Easter is a great time for us to examine the problem of that disconnect, for our Godtalk about “resurrection,” if disconnected from the movements of our lives, undermines what we say. In fact, I would like to offer a thesis concerning this. But, first, I need to define two words:

ecclesiology: the doctrine of the church

apologetics: the defense of the faith

Here, then, is my thesis:

Thesis: The church is an ecclesiological apologetic for the resurrection of Jesus Christ.

And that thesis itself rests on a foundational premise.

Premise: The best evidence for the resurrection of Jesus Christ is neither intellectual argument nor a once-a-year resurrection extravaganza, but rather the consistent demonstration of resurrection power in our lives through acts of Jesus-shaped non-conformity and contrast to the fallen world order.

In other words, while the resurrection does indeed call for proclamation, for Godtalk, for preaching, its true power and significance is demonstrated in and through our lives. This thesis is no mere theory. Rather, it is born out of the witness of the New Testament. We will consider Acts 4:32–35 in this regard.

32 Now the full number of those who believed were of one heart and soul, and no one said that any of the things that belonged to him was his own, but they had everything in common. 33 And with great power the apostles were giving their testimony to the resurrection of the Lord Jesus, and great grace was upon them all. 34 There was not a needy person among them, for as many as were owners of lands or houses sold them and brought the proceeds of what was sold 35 and laid it at the apostles’ feet, and it was distributed to each as any had need.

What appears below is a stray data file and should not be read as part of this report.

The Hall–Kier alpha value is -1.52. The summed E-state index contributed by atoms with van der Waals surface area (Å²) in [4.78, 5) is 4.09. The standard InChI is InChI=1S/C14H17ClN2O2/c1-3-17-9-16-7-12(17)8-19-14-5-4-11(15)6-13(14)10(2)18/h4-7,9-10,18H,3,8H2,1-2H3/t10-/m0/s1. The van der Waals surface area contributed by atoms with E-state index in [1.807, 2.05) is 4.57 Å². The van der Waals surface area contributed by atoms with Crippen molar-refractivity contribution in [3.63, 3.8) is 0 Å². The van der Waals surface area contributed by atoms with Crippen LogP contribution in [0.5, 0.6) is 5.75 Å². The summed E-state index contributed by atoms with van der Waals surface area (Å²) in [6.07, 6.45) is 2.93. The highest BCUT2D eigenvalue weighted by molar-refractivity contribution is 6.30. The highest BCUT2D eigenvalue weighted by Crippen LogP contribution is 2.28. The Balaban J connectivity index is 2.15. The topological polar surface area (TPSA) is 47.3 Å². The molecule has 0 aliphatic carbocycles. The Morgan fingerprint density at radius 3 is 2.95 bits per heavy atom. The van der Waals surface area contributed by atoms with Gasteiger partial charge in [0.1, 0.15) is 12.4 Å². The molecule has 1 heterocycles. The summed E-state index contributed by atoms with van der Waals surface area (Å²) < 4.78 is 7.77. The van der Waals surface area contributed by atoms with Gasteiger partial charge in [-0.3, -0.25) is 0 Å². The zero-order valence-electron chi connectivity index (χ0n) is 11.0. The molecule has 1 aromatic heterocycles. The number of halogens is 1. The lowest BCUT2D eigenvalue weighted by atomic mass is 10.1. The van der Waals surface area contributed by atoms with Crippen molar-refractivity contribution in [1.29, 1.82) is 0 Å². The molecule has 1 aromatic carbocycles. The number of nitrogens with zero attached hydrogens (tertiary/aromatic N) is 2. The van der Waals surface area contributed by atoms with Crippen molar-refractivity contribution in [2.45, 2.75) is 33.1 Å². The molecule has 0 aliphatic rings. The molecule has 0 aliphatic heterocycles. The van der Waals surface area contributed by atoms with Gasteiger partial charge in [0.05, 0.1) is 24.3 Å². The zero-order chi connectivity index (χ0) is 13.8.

My argument is that the church is the best evidence for the resurrection and that a text like this shows how this works. Specifically, the verse that sits at the very heart of this text, verse 13—And with great power the apostles were giving their testimony to the resurrection of the Lord Jesus, and great grace was upon them all.”—is the animating core of what precedes and follows it. In other words, the living witness of the apostles to the resurrection of Jesus led to certain fruits in the early Christian community that proved the apostolic witness.